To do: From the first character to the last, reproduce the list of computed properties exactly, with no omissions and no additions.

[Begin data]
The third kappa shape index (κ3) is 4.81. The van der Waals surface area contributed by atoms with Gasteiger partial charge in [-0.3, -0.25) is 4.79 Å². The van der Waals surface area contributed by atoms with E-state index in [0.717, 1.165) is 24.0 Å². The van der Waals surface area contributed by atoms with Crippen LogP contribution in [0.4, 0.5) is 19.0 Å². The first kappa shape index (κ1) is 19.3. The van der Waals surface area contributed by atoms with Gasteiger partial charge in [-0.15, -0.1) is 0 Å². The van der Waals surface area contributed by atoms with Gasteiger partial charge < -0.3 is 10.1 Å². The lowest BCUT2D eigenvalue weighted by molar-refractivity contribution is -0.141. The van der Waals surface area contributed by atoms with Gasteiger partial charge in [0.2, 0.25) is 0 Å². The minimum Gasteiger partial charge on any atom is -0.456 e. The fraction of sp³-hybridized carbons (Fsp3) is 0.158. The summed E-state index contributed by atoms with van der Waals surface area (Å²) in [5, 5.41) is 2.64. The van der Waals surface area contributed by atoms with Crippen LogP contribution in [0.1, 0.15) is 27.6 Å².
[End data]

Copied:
The third kappa shape index (κ3) is 4.81. The van der Waals surface area contributed by atoms with Gasteiger partial charge in [-0.3, -0.25) is 4.79 Å². The van der Waals surface area contributed by atoms with E-state index in [0.717, 1.165) is 24.0 Å². The van der Waals surface area contributed by atoms with Crippen LogP contribution in [0.4, 0.5) is 19.0 Å². The first kappa shape index (κ1) is 19.3. The van der Waals surface area contributed by atoms with Gasteiger partial charge in [-0.15, -0.1) is 0 Å². The van der Waals surface area contributed by atoms with Gasteiger partial charge < -0.3 is 10.1 Å². The lowest BCUT2D eigenvalue weighted by molar-refractivity contribution is -0.141. The van der Waals surface area contributed by atoms with Gasteiger partial charge in [0.2, 0.25) is 0 Å². The minimum Gasteiger partial charge on any atom is -0.456 e. The fraction of sp³-hybridized carbons (Fsp3) is 0.158. The summed E-state index contributed by atoms with van der Waals surface area (Å²) in [5, 5.41) is 2.64. The van der Waals surface area contributed by atoms with Crippen LogP contribution in [0.1, 0.15) is 27.6 Å².